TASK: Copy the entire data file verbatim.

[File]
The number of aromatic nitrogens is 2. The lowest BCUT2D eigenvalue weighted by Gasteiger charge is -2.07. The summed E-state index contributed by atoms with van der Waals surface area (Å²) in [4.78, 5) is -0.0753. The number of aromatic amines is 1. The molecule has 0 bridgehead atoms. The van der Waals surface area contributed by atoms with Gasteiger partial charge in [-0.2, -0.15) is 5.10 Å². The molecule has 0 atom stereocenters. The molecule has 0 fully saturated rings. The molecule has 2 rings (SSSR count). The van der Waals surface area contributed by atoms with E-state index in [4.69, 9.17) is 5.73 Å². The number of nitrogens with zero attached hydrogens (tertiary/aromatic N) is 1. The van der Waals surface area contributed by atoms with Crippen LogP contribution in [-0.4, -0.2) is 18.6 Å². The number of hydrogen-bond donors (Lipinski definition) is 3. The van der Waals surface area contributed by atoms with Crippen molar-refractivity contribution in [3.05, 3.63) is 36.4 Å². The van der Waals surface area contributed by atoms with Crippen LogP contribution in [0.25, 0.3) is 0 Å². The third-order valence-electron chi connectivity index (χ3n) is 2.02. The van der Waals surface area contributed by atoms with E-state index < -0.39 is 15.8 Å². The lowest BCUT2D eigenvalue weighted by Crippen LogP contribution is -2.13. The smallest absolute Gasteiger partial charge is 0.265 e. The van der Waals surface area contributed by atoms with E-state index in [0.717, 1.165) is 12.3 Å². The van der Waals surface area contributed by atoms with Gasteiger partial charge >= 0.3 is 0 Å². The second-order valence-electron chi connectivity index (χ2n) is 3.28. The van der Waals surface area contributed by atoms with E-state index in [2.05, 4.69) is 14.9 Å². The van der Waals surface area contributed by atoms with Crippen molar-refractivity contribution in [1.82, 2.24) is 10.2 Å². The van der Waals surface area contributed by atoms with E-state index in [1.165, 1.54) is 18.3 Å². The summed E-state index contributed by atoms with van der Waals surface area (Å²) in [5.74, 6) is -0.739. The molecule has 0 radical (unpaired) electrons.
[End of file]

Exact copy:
The number of aromatic nitrogens is 2. The lowest BCUT2D eigenvalue weighted by Gasteiger charge is -2.07. The summed E-state index contributed by atoms with van der Waals surface area (Å²) in [4.78, 5) is -0.0753. The number of aromatic amines is 1. The molecule has 0 bridgehead atoms. The van der Waals surface area contributed by atoms with Gasteiger partial charge in [-0.2, -0.15) is 5.10 Å². The molecule has 0 atom stereocenters. The molecule has 0 fully saturated rings. The molecule has 2 rings (SSSR count). The van der Waals surface area contributed by atoms with E-state index in [4.69, 9.17) is 5.73 Å². The number of nitrogens with zero attached hydrogens (tertiary/aromatic N) is 1. The van der Waals surface area contributed by atoms with Crippen LogP contribution in [-0.4, -0.2) is 18.6 Å². The number of hydrogen-bond donors (Lipinski definition) is 3. The van der Waals surface area contributed by atoms with Crippen molar-refractivity contribution in [3.05, 3.63) is 36.4 Å². The van der Waals surface area contributed by atoms with Crippen LogP contribution in [0.25, 0.3) is 0 Å². The third-order valence-electron chi connectivity index (χ3n) is 2.02. The van der Waals surface area contributed by atoms with E-state index < -0.39 is 15.8 Å². The lowest BCUT2D eigenvalue weighted by Crippen LogP contribution is -2.13. The smallest absolute Gasteiger partial charge is 0.265 e. The van der Waals surface area contributed by atoms with E-state index in [0.717, 1.165) is 12.3 Å². The van der Waals surface area contributed by atoms with Gasteiger partial charge >= 0.3 is 0 Å². The second-order valence-electron chi connectivity index (χ2n) is 3.28. The van der Waals surface area contributed by atoms with E-state index in [2.05, 4.69) is 14.9 Å². The van der Waals surface area contributed by atoms with Crippen molar-refractivity contribution in [1.82, 2.24) is 10.2 Å². The van der Waals surface area contributed by atoms with E-state index in [1.165, 1.54) is 18.3 Å². The summed E-state index contributed by atoms with van der Waals surface area (Å²) in [5.74, 6) is -0.739. The molecule has 0 radical (unpaired) electrons.